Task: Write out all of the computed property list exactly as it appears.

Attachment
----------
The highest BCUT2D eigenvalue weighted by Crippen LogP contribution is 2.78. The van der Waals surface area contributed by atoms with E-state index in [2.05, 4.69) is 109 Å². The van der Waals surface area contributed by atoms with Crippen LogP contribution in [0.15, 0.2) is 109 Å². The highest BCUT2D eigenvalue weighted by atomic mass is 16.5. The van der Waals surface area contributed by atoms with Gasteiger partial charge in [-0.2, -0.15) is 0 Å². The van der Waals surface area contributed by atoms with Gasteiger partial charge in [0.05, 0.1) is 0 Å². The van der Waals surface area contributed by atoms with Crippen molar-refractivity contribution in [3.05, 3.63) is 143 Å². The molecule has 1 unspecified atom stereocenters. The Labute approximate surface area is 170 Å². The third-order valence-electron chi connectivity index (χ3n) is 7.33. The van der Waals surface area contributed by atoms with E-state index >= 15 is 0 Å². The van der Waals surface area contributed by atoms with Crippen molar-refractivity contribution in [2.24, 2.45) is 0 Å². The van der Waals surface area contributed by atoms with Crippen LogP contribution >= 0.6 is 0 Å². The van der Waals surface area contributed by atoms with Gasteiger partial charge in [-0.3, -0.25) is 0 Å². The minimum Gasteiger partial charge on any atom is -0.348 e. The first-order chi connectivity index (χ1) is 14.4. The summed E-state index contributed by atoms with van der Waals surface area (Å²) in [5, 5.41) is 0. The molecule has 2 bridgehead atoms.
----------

The highest BCUT2D eigenvalue weighted by Crippen LogP contribution is 2.78. The van der Waals surface area contributed by atoms with E-state index in [2.05, 4.69) is 109 Å². The van der Waals surface area contributed by atoms with Crippen LogP contribution in [0.15, 0.2) is 109 Å². The highest BCUT2D eigenvalue weighted by atomic mass is 16.5. The van der Waals surface area contributed by atoms with Gasteiger partial charge in [-0.2, -0.15) is 0 Å². The van der Waals surface area contributed by atoms with Gasteiger partial charge in [0.05, 0.1) is 0 Å². The van der Waals surface area contributed by atoms with Crippen molar-refractivity contribution in [3.05, 3.63) is 143 Å². The molecule has 1 unspecified atom stereocenters. The Labute approximate surface area is 170 Å². The third-order valence-electron chi connectivity index (χ3n) is 7.33. The van der Waals surface area contributed by atoms with E-state index >= 15 is 0 Å². The van der Waals surface area contributed by atoms with Crippen molar-refractivity contribution in [2.24, 2.45) is 0 Å². The van der Waals surface area contributed by atoms with Crippen LogP contribution >= 0.6 is 0 Å². The van der Waals surface area contributed by atoms with Gasteiger partial charge in [-0.3, -0.25) is 0 Å². The minimum Gasteiger partial charge on any atom is -0.348 e. The first-order chi connectivity index (χ1) is 14.4. The summed E-state index contributed by atoms with van der Waals surface area (Å²) in [5, 5.41) is 0. The molecule has 2 bridgehead atoms.